A Visit to Missouri Star Quilt Company

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This past week I accompanied my husband on a long weekend, when he went to a scientific conference in Kansas City, Missouri.  I’ve been going to this conference with him for many years, and have a close friendship with Beth, the wife of another scientist.  When she found out the meeting was in Kansas City (the venue changes every year), she looked up on the map how far it was to Missouri Star Quilt Company (about an hour from the city center). Tuesday morning I hopped in her car and we were off to see the Wizard Missouri Star Quilt Company.missouristarquilt_1a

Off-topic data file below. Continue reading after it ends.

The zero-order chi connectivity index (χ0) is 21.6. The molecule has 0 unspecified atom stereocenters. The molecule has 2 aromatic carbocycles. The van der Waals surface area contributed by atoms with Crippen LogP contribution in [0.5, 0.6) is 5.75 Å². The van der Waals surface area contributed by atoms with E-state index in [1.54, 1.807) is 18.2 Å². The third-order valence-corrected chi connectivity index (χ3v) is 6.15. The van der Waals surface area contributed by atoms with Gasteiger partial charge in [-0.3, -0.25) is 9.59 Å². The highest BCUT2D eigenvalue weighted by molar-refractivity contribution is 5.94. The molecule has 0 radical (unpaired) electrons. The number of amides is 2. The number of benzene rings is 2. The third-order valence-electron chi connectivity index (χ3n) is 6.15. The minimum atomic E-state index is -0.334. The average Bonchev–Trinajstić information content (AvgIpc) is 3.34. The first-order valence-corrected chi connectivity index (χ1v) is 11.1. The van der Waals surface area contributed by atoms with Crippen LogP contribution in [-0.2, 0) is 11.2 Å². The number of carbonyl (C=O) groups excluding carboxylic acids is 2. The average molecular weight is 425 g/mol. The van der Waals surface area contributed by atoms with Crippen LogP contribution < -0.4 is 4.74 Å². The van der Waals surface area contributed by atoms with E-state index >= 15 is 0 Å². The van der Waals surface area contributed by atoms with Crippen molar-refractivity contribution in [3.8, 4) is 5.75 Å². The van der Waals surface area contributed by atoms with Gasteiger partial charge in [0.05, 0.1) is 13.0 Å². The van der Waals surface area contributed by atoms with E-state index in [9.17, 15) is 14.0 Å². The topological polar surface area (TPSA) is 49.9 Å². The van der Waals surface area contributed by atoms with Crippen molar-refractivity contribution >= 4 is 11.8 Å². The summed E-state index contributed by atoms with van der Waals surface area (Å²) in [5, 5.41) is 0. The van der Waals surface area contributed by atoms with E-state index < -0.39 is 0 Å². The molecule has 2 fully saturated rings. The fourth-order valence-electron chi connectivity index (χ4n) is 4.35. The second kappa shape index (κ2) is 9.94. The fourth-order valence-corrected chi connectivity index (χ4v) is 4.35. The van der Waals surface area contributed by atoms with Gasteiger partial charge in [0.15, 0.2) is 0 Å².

Missouri Star Quilt Company is in Hamilton, Missouri, a small one-blinking-stoplight town in the rolling plains of the Midwest.  I snapped this photo while walking in the crosswalk underneath the blinking red light.missouristarquilt_1b